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From Germany to America, synagogues are frequently the target of attacks

The Washington Post logo The Washington Post 10/9/2019 Jennifer Hassan

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LONDON — A shooting near a synagogue in the German city of Halle claimed at least two lives Wednesday, an attack that coincided with Yom Kippur — one of the holiest days of the Jewish calendar.

Anti-Semitic hate crimes have risen on German soil and in other European countries in recent years, with synagogues — once considered safe havens — frequently becoming targets.

And it’s not just in Europe. According to a report issued this year, anti-Semitic incidents around the world rose 13 percent in 2018.

In October 2018, an armed gunman opened fire inside Pittsburgh’s Tree of Life synagogue, killing 11 people and wounding many more. The massacre became the deadliest attack on Jews in U.S. history.

At the time, police said the motive of the alleged shooter, Robert Bowers, was “to kill Jews.”

Slideshow by Reuters

While synagogues in Germany are usually protected by police, worshipers and officials around the world are increasingly forced to weigh tighter security measures. In the United States, the Pittsburgh massacre prompted many to debate the idea of ramping up security measures in and around holy buildings.

Those in support of the measures think tighter security would make people feel safer, while others fear the protective steps could make a place of worship less welcoming.

While speaking to reporters after the attack, President Trump was asked whether the shooting would prompt the United States to revisit its gun laws. “This has little to do with it. If they had protection inside, the results would have been far better,” he said, suggesting that armed guards could help prevent atrocities.

After Trump’s remarks, Pittsburgh Mayor Bill Peduto hit back, saying: “I don’t think that the answer to this problem is solved by having our synagogues, mosques and churches filled with armed guards.”

a woman standing next to a fire hydrant: Mourners gather at a memorial in front of the Tree of Life Synagogue on Oct. 29, 2018, where 11 people were killed in a mass shooting. (Justin Merriman for The Washington Post) © Justin Merriman/For The Washington Post Mourners gather at a memorial in front of the Tree of Life Synagogue on Oct. 29, 2018, where 11 people were killed in a mass shooting. (Justin Merriman for The Washington Post)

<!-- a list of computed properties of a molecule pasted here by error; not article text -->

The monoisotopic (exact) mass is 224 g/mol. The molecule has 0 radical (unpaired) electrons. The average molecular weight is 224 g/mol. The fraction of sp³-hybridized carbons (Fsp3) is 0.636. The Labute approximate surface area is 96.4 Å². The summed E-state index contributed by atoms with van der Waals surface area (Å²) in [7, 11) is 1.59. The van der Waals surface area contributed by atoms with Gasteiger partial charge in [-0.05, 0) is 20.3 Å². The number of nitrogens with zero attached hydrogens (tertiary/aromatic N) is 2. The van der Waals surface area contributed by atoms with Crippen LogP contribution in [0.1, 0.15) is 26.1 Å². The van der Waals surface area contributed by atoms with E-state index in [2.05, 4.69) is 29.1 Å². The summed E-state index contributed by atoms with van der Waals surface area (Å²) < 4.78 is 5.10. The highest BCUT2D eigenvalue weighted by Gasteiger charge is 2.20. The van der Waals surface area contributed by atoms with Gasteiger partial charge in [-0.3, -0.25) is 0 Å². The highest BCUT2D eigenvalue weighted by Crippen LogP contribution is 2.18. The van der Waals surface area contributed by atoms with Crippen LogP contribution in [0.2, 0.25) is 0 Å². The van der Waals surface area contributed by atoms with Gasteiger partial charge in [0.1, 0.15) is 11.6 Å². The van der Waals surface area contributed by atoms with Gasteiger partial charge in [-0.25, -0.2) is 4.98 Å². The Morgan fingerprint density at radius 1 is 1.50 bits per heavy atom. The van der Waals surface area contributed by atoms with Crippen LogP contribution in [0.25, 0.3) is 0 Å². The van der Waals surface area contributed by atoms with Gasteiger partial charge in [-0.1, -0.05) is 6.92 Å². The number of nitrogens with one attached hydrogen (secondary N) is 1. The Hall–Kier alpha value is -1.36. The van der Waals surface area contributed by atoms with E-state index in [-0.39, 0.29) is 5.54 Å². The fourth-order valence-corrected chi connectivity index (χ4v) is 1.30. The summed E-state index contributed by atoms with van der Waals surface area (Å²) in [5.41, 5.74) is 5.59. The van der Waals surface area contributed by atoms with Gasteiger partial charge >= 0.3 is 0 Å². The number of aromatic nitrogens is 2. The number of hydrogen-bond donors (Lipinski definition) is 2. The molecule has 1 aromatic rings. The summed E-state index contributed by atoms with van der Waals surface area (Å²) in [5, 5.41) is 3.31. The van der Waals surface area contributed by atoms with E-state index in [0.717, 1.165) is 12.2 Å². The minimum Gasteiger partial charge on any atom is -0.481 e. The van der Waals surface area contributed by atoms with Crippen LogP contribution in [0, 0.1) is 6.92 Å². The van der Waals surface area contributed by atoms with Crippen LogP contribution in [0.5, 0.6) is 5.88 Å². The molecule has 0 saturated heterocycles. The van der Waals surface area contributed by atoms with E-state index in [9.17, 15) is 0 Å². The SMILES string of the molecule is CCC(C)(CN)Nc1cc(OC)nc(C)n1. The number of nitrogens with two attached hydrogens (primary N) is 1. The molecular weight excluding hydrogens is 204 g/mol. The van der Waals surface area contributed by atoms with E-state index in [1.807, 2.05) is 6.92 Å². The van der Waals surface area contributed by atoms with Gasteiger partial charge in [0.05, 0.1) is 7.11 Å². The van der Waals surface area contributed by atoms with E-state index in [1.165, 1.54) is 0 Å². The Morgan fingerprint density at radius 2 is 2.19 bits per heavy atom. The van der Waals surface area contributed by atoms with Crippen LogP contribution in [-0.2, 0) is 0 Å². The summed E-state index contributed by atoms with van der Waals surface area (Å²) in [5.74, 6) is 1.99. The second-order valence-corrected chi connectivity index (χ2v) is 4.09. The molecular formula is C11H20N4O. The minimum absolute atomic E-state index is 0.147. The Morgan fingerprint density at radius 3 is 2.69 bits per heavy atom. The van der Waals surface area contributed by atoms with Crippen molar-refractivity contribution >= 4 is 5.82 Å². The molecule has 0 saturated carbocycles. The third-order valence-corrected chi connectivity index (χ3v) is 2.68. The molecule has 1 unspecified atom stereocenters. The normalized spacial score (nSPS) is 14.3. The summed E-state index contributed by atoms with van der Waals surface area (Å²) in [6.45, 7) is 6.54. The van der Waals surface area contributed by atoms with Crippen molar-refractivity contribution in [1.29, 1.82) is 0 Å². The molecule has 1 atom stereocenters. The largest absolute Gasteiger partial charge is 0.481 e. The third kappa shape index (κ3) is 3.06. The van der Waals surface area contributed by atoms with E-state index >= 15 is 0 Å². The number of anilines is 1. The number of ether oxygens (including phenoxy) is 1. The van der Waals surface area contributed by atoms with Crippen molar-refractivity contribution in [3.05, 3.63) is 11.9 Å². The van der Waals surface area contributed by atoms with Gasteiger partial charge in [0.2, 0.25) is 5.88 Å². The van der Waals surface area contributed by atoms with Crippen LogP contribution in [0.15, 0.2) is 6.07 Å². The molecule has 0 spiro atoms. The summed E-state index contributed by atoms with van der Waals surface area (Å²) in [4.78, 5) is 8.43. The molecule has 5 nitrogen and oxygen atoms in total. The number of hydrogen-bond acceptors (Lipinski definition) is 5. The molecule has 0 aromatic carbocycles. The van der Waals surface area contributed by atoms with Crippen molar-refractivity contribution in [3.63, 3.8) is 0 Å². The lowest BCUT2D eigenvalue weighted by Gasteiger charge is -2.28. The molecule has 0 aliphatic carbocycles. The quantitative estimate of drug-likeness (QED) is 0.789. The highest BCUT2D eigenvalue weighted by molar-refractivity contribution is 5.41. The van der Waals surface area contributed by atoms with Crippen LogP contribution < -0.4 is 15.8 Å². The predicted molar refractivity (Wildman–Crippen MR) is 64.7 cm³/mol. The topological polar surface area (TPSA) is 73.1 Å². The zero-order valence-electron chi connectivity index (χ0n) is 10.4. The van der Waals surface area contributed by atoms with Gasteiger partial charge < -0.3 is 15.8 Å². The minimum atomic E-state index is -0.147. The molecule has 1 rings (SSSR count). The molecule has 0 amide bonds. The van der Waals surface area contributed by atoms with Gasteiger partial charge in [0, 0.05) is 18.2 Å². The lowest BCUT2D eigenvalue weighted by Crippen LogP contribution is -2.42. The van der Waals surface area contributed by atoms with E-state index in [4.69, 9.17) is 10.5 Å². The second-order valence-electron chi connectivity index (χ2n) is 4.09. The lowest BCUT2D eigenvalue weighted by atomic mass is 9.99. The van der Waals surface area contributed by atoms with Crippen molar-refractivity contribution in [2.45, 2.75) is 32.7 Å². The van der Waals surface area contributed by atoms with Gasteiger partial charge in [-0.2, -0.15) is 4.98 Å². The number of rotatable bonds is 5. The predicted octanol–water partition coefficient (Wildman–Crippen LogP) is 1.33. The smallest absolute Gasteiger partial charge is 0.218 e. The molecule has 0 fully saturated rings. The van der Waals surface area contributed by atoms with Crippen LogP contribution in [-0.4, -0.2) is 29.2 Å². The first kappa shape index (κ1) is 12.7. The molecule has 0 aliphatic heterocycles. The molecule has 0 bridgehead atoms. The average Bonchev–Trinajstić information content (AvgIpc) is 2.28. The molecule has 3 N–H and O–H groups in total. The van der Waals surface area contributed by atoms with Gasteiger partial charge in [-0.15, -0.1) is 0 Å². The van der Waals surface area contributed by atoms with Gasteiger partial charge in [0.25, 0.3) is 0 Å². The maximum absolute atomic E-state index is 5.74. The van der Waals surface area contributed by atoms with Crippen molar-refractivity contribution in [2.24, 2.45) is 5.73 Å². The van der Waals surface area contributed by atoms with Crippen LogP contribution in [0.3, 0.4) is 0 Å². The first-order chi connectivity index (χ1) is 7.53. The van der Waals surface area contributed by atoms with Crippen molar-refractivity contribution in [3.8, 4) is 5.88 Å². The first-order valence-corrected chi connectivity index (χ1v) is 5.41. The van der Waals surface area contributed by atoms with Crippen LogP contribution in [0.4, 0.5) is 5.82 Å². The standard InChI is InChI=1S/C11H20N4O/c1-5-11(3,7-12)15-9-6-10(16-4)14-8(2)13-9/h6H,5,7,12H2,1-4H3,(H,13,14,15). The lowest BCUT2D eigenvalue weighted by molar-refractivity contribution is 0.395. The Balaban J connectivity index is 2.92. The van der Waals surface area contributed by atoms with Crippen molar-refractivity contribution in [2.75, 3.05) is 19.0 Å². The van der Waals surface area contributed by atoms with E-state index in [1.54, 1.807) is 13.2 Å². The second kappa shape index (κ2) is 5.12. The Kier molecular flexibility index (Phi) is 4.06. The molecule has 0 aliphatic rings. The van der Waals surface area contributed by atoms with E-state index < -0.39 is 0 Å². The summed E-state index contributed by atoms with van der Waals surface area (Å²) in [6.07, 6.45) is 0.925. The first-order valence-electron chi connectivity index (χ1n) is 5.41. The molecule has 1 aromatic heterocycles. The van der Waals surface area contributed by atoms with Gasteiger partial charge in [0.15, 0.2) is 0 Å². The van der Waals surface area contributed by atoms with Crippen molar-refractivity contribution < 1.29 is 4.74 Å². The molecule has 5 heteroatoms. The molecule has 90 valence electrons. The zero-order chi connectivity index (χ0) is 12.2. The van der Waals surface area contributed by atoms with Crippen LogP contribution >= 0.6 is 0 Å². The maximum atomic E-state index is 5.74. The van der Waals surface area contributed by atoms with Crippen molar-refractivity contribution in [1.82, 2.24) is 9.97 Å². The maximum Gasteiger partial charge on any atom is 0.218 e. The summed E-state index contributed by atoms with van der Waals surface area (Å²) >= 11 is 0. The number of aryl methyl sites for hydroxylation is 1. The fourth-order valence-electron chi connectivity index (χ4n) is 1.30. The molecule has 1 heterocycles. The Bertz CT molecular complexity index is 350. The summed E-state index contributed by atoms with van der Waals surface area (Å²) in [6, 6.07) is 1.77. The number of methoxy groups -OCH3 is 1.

Just six months after the Tree of Life shooting, a 19-year-old white man killed one person and wounded three more when he opened fire at a California synagogue. The shooting, which took place on the last day of the Jewish holiday of Passover, sent shock waves through the local community.

In May, a man threw molotov cocktails at a Chicago synagogue in an effort to set it on fire, police said. After the attempted arson attack and other reports of vandalism at synagogues in the surrounding area, the Chicago Police Department was forced to ramp up security outside Jewish schools, businesses and synagogues.

According to a report released this year, the most serious anti-Semitic incidents of 2018 took place in the United States and the United Kingdom, followed by France, Germany and Canada. 

a group of people on a sidewalk next to a car: Police stand near the covered body of a victim as they secure the area in front of the wall of a Jewish cemetery at the site of a shooting in Halle an der Saale, eastern Germany, on Oct. 9. (Swen Pförtner/dpa/AFP via Getty Images) © Swen Pfortner/Dpa/Afp Via Getty Images Police stand near the covered body of a victim as they secure the area in front of the wall of a Jewish cemetery at the site of a shooting in Halle an der Saale, eastern Germany, on Oct. 9. (Swen Pförtner/dpa/AFP via Getty Images) In the United Kingdom, a record number of anti-Semitic incidents were recorded in the first six months of 2019 by Jewish charity Community Security Trust. The report, which was shared in August, said that 892 incidents had been recorded — a 10 percent increase from the 810 incidents recorded during the first six months of 2018.

In July, a far-right extremist set fire to a synagogue — and himself — after pouring fuel through a synagogue’s windows in Devon, a seaside county in England. The attack coincided with a Jewish feast day that is used to commemorate the Holocaust.

During his arrest, the suspect allegedly said: “Please tell me that synagogue is burning to the ground. If not, it’s poor preparation,” the BBC reported at the time.

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